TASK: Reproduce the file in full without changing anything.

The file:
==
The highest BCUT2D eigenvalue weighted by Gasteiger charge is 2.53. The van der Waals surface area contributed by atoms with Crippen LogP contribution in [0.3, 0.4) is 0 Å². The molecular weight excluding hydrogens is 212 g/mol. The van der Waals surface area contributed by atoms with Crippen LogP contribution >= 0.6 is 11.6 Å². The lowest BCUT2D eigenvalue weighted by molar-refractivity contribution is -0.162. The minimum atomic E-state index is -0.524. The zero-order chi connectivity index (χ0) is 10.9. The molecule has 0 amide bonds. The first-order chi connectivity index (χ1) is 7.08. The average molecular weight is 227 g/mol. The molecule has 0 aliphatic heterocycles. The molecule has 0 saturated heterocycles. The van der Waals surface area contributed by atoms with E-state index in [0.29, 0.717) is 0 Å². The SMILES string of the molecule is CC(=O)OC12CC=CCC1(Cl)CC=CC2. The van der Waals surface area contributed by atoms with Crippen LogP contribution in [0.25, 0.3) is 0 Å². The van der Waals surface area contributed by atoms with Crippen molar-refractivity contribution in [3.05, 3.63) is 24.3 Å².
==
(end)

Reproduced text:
The highest BCUT2D eigenvalue weighted by Gasteiger charge is 2.53. The van der Waals surface area contributed by atoms with Crippen LogP contribution in [0.3, 0.4) is 0 Å². The molecular weight excluding hydrogens is 212 g/mol. The van der Waals surface area contributed by atoms with Crippen LogP contribution >= 0.6 is 11.6 Å². The lowest BCUT2D eigenvalue weighted by molar-refractivity contribution is -0.162. The minimum atomic E-state index is -0.524. The zero-order chi connectivity index (χ0) is 10.9. The molecule has 0 amide bonds. The first-order chi connectivity index (χ1) is 7.08. The average molecular weight is 227 g/mol. The molecule has 0 aliphatic heterocycles. The molecule has 0 saturated heterocycles. The van der Waals surface area contributed by atoms with E-state index in [0.29, 0.717) is 0 Å². The SMILES string of the molecule is CC(=O)OC12CC=CCC1(Cl)CC=CC2. The van der Waals surface area contributed by atoms with Crippen LogP contribution in [0.25, 0.3) is 0 Å². The van der Waals surface area contributed by atoms with Crippen molar-refractivity contribution in [3.05, 3.63) is 24.3 Å².